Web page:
But some of us have come to see Jesus in a different light. We have seen in His life and ministry, in His way of relating to people and supremely in His self-giving love even to death, just why He receives sinners, why He eats with them. Those whom others avoid out of fear, suspicion and contempt, Jesus seeks with a heart of yearning love. He receives tax collectors like Zaccheus, or like that breast-beating man in His little parable, not to endorse their way of living but to give them a new life. He sits down at table with them, not because He wants to descend to their level but because He longs to lift them to His.

To anyone willing to listen, Jesus was ready to explain the logic of His approach. Why care about these people, why reach out to them, why welcome them, dine with them? “Because,” He says, “it’s not the healthy people who need a doctor but those who are sick.” He did not come, He said, to call righteous persons but sinners to repentance. He is the healer, the life-giver, the Savior. Where the sinners are, that’s where Jesus wants to be.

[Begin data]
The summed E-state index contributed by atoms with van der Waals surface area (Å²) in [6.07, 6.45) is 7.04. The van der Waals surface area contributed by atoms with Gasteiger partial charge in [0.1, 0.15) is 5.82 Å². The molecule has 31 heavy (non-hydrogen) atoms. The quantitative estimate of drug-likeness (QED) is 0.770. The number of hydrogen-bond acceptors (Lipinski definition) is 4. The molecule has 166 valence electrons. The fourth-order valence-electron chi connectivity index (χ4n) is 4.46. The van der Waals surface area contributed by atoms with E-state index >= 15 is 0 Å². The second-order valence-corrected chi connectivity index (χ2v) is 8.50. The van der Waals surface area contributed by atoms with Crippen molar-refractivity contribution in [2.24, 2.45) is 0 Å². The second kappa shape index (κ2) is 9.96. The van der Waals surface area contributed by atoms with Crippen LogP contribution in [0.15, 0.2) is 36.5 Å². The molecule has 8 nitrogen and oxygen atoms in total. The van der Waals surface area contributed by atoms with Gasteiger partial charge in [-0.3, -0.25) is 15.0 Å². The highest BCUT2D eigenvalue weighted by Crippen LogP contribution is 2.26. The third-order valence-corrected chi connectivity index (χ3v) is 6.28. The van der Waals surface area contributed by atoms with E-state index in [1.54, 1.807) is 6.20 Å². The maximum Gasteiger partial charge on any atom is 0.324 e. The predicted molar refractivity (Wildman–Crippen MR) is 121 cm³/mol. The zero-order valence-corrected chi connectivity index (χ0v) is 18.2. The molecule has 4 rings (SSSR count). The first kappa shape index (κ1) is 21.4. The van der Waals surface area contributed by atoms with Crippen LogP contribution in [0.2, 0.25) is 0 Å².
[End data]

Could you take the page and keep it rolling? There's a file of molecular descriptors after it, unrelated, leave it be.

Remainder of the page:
I called this message, “The Man Who Receives Sinners,” and that’s what it’s about, about Jesus. But when we talk about Him, we’re speaking of the One who said, “He who has seen me has seen the Father.” In His face shines the light of the knowledge of God’s glory. The good news that sounds forth in the ministry, the passion and the rising of Jesus is that God welcomes sinners and receives them to Himself. If you’re willing today to recognize that you are among their number, He is waiting to welcome you. We sing it in a familiar gospel song:

Sinners Jesus will receive:

Sound this word of grace to all

Who the heavenly pathway leave,

All who linger, all who fall.

Draw near to Him with a penitent trusting heart and He will never turn you away. This is the Man, the God-Man, who welcomes sinners.